USAF HH-60G Pave Hawk crashes in Western Iraq killing crew members

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USAF HH-60G Pave Hawk crashes in Western Iraq killing crew members

There were seven people on board the HH-60G Pave Hawk and all were USAF airmen

A U.S. Air Force (USAF) HH-60G Pave Hawk helicopter has crashed in near al Qaim in western Anbar Province, Iraq, on Mar. 15, 2018 and at least some aboard were killed.

As reported by ABC News there were seven people on board the helicopter and all were USAF Airmen.

According a U.S. official there was no sign of hostile fire, but it is not being ruled out at this time.

It’s believed to be the first fatal helicopter crash in Iraq since the U.S. began fighting ISIS there in 2014.

In a statement, the anti-ISIS coalition, officially known as Combined Joint Task Force – Operation Inherent Resolve, said: “A U.S. military aircraft has crashed in western Iraq with U.S. service members aboard. Rescue teams are responding to the scene of the downed aircraft at this time. Further details will be released when available. An investigation will be initiated to determine the cause of the incident.”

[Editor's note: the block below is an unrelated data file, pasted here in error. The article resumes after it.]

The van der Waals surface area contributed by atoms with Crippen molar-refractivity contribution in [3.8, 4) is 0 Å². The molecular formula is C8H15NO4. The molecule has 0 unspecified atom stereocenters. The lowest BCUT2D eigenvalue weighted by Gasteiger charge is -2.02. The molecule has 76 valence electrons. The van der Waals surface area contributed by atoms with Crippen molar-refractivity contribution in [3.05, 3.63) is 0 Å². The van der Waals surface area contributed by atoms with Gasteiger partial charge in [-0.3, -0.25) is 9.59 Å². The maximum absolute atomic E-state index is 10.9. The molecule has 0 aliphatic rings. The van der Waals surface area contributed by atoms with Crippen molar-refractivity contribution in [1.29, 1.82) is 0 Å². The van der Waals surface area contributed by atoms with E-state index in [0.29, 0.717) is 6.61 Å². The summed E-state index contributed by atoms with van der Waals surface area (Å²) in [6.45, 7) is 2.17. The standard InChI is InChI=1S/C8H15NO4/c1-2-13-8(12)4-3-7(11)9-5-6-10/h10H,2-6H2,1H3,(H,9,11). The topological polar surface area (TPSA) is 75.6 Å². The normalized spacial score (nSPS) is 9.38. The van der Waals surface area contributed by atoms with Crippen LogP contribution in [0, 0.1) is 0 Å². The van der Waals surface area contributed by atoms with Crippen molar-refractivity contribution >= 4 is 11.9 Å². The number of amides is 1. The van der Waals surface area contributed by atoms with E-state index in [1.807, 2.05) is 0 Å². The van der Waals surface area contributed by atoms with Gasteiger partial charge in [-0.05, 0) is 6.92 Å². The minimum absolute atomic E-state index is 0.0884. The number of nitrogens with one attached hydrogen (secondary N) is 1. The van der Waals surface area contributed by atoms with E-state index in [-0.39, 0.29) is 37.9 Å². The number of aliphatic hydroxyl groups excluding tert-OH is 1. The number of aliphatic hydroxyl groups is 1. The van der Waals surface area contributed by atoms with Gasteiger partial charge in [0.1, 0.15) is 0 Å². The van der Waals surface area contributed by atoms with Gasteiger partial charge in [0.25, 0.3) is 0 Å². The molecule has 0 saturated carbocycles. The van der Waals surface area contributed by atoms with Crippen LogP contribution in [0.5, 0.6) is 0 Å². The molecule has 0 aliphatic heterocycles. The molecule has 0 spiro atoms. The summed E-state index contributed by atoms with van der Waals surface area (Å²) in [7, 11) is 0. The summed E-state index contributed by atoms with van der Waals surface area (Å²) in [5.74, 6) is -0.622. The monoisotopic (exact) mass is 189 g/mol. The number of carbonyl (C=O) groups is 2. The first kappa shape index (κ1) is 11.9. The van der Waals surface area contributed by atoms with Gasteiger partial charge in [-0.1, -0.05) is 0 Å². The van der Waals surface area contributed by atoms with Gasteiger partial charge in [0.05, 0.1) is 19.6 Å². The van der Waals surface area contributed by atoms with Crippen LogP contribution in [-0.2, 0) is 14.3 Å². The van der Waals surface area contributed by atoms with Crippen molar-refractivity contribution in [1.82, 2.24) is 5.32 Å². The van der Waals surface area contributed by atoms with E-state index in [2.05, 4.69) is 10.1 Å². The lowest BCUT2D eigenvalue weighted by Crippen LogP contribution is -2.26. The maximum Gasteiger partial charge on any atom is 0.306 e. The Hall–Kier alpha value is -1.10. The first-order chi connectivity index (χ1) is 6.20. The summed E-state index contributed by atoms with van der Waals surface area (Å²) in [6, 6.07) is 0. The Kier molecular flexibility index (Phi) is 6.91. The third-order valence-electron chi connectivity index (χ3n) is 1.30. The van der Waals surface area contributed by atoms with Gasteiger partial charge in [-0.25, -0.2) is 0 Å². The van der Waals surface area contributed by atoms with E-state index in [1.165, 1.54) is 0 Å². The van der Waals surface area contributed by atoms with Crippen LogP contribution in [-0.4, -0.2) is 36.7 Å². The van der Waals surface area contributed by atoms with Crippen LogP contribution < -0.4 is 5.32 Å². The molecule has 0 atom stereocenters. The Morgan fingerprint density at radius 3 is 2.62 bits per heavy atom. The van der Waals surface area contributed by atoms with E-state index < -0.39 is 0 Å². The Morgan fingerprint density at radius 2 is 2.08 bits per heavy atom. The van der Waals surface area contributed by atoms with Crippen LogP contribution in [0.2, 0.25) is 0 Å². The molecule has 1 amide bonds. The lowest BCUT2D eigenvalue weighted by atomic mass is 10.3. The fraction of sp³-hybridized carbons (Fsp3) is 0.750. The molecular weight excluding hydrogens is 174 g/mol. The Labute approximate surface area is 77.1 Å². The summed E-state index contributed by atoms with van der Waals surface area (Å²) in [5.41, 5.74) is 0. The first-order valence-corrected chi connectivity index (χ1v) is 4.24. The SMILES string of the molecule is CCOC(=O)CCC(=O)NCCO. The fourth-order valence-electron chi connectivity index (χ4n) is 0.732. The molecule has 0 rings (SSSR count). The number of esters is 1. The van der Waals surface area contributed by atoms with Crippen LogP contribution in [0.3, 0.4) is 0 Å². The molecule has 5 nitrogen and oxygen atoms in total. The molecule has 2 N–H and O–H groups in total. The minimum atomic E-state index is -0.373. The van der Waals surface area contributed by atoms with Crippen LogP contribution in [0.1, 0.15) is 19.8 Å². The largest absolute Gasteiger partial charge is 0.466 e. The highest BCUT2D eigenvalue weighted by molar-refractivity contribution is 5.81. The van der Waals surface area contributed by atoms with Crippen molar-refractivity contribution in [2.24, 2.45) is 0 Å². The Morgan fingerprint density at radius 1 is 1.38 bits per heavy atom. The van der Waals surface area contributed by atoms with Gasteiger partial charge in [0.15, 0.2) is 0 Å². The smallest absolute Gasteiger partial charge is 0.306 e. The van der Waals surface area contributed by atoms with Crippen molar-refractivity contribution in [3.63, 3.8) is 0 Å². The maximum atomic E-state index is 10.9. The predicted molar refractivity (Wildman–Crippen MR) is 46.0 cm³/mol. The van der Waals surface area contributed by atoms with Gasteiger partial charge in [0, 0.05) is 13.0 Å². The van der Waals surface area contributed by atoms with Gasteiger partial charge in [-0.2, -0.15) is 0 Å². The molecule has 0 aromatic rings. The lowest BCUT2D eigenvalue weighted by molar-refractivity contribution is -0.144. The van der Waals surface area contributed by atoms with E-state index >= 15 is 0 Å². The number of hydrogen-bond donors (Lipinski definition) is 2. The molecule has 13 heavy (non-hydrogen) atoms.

The incident occurs as the U.S. is shifting personnel and resources out of Iraq and into Afghanistan, as the war against ISIS in Iraq has wound down in recent months.

The HH-60G Pave Hawk is a highly modified version of the Army UH-60 Black Hawk helicopter which features an upgraded communications and navigation suite that includes integrated inertial navigation/global positioning/Doppler navigation systems, satellite communications, secure voice, and Have Quick communications.

The primary mission of the HH-60G Pave Hawk helicopter is to conduct day or night personnel recovery operations into hostile environments to recover isolated personnel during war. The HH-60G is also tasked to perform military operations other than war, including civil search and rescue, medical evacuation, disaster response, humanitarian assistance, security cooperation/aviation advisory, NASA space flight support, and rescue command and control.

Photo credit: Senior Airman Brian Ferguson / U.S. Air Force

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